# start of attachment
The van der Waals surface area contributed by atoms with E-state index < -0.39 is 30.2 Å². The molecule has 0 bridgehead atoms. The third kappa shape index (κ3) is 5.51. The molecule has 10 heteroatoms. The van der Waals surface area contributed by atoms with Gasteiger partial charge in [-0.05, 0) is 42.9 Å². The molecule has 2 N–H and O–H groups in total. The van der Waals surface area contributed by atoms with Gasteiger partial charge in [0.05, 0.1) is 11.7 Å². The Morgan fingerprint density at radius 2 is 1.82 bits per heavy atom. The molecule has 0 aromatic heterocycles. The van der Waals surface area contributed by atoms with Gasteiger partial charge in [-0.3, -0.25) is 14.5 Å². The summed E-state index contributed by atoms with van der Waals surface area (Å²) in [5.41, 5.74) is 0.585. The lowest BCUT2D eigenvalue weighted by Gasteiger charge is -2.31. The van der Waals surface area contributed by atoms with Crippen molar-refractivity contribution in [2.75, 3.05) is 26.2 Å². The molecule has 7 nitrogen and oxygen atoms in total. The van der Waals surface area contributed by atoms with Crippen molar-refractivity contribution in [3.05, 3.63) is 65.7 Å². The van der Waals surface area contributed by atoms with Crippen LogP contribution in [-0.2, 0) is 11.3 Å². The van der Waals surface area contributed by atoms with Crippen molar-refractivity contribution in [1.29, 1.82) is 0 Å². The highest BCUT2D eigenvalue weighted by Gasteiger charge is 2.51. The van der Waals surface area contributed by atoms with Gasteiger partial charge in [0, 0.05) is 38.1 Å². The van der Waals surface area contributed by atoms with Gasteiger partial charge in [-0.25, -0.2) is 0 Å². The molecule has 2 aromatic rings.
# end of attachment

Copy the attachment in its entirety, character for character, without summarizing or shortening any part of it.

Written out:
The van der Waals surface area contributed by atoms with E-state index < -0.39 is 30.2 Å². The molecule has 0 bridgehead atoms. The third kappa shape index (κ3) is 5.51. The molecule has 10 heteroatoms. The van der Waals surface area contributed by atoms with Gasteiger partial charge in [-0.05, 0) is 42.9 Å². The molecule has 2 N–H and O–H groups in total. The van der Waals surface area contributed by atoms with Gasteiger partial charge in [0.05, 0.1) is 11.7 Å². The Morgan fingerprint density at radius 2 is 1.82 bits per heavy atom. The molecule has 0 aromatic heterocycles. The van der Waals surface area contributed by atoms with Gasteiger partial charge in [-0.3, -0.25) is 14.5 Å². The summed E-state index contributed by atoms with van der Waals surface area (Å²) in [5.41, 5.74) is 0.585. The lowest BCUT2D eigenvalue weighted by Gasteiger charge is -2.31. The van der Waals surface area contributed by atoms with Crippen molar-refractivity contribution in [2.75, 3.05) is 26.2 Å². The molecule has 7 nitrogen and oxygen atoms in total. The van der Waals surface area contributed by atoms with Crippen molar-refractivity contribution in [3.05, 3.63) is 65.7 Å². The van der Waals surface area contributed by atoms with Crippen LogP contribution in [-0.2, 0) is 11.3 Å². The van der Waals surface area contributed by atoms with Crippen molar-refractivity contribution in [1.29, 1.82) is 0 Å². The highest BCUT2D eigenvalue weighted by Gasteiger charge is 2.51. The van der Waals surface area contributed by atoms with Gasteiger partial charge in [0, 0.05) is 38.1 Å². The van der Waals surface area contributed by atoms with Gasteiger partial charge in [-0.25, -0.2) is 0 Å². The molecule has 2 aromatic rings.